A scheme modelled on Teach First should be set up in schools to train mental health specialists to work with young people, research has suggested.
The training would involve learning how to manage problems that children face at school such as “bullying, exam stress and low moods”.
Proposed in a new joint report from school mental health organisation Minds Ahead and the education and youth think-tank LKMCo, the programme would link with the NHS and mental health providers to ensure a pathway to specialist care.
In January 2017 prime minister Theresa May announced plans to deliver mental health “first aid” training to a staff member at every secondary school in England by 2020, through Mental Health First Aid UK.
But the proposal was met with criticism because there was only enough funding available to train 1,000 teachers in the first year of the scheme.
The LKMco and Minds Ahead research suggests an alternative approach, modelled on “the successes of Teach First”, which places graduates with a 2:1 degree or higher into a school for two years of on-the-job training.
Adopting this type of framework to train mental health specialists would help attract “high-calibre candidates”, the report claimed.
Geoff Barton, the general secretary of the Association of School and College Leaders, said it is “absolutely critical” a solution for mental health issues is found, as schools have been forced to reduce provision such as counsellors due to “real-terms funding cuts”.
“The creation of any new specialists in schools needs to be properly resourced, with sufficient training in place, and cannot become yet another responsibility on teaching staff,” he insisted.
Norman Lamb, a former health minister and patron of Minds Ahead, said schools’ input is “important”, but needs to be backed up by clinical mental health services, which are “currently vastly understaffed”.
“We urgently need to train more specialists and more of these experts need to have a youth focus,” he said.
Ofsted ‘struggles’ on pupil mental health and wellbeing
Ofsted inspectors are struggling to report effectively on pupils’ mental health and wellbeing, according to a new report.
Inspectors have paid more heed to wellbeing since 2015 when new requirements were introduced to the inspection framework requiring them to observe mental health, how pupils manage their own feelings and behaviours, and what they know about keeping themselves emotionally healthy.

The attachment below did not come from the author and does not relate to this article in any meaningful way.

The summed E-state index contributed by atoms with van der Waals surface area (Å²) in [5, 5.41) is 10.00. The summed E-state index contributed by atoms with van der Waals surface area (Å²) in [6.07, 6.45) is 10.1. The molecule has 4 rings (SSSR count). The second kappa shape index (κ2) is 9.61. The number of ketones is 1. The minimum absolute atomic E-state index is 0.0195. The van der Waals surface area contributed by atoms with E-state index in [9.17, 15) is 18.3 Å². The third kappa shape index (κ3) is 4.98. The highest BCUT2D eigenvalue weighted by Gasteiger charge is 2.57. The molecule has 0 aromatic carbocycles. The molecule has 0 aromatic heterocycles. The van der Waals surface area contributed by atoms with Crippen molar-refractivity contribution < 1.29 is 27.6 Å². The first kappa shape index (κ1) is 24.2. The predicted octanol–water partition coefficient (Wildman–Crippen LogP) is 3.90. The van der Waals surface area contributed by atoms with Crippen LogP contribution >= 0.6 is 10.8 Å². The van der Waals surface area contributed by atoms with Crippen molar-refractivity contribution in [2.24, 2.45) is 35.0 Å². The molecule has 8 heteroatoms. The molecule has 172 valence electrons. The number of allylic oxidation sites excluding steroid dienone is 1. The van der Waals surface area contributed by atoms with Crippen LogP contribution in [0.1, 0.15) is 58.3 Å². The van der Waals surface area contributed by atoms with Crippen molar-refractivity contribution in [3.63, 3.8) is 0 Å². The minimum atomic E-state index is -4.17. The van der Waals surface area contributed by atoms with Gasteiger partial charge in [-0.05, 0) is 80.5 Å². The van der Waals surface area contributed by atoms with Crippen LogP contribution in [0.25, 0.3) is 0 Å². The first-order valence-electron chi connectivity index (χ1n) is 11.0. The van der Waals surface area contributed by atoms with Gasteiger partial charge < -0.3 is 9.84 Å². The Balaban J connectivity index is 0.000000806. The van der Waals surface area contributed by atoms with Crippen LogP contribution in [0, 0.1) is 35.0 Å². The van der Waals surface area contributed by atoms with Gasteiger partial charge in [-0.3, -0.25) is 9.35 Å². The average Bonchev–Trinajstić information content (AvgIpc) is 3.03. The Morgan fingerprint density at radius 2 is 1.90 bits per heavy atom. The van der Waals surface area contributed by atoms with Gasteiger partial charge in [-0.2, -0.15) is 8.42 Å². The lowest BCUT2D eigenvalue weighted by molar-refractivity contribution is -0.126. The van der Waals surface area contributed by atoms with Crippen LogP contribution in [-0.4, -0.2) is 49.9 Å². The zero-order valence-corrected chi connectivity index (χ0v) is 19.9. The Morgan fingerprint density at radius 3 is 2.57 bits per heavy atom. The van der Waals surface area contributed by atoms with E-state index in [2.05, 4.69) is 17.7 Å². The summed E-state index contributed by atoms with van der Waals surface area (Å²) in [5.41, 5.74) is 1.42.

But new research by mental health charity Minds Ahead and think-tank LKMCo found that inspectors “struggle to implement the criteria effectively”.
It backs up analysis by the Institute for Public Policy Research, which found that of 50 secondary school Ofsted reports published in late 2015, only a third made explicit references to pupils’ mental health or emotional wellbeing.
Inspectors need to “receive better training in this area of the framework so they can offer more informed and critical commentary”, the latest report has found.
An Ofsted spokesperson said the wellbeing of children and young people has been an “integral part” of its inspections for some time and is “always in the minds of inspectors when they go into schools”.
“Indeed, as the report acknowledges, the personal development, behaviour and welfare of pupils is one of our key judgements in school inspections and is graded in every full inspection,” they said.
“Our inspectors already evaluate the experience and wellbeing of particular individuals and groups of pupils, including those with mental health needs. Making a judgement about personal development, behaviour and welfare forms part of existing inspector training.”
The spokesperson said the report would be considered “alongside the government’s developing policy” as Ofsted develops its revised education inspection framework for September 2019.
“There will be a full consultation on this early next year.”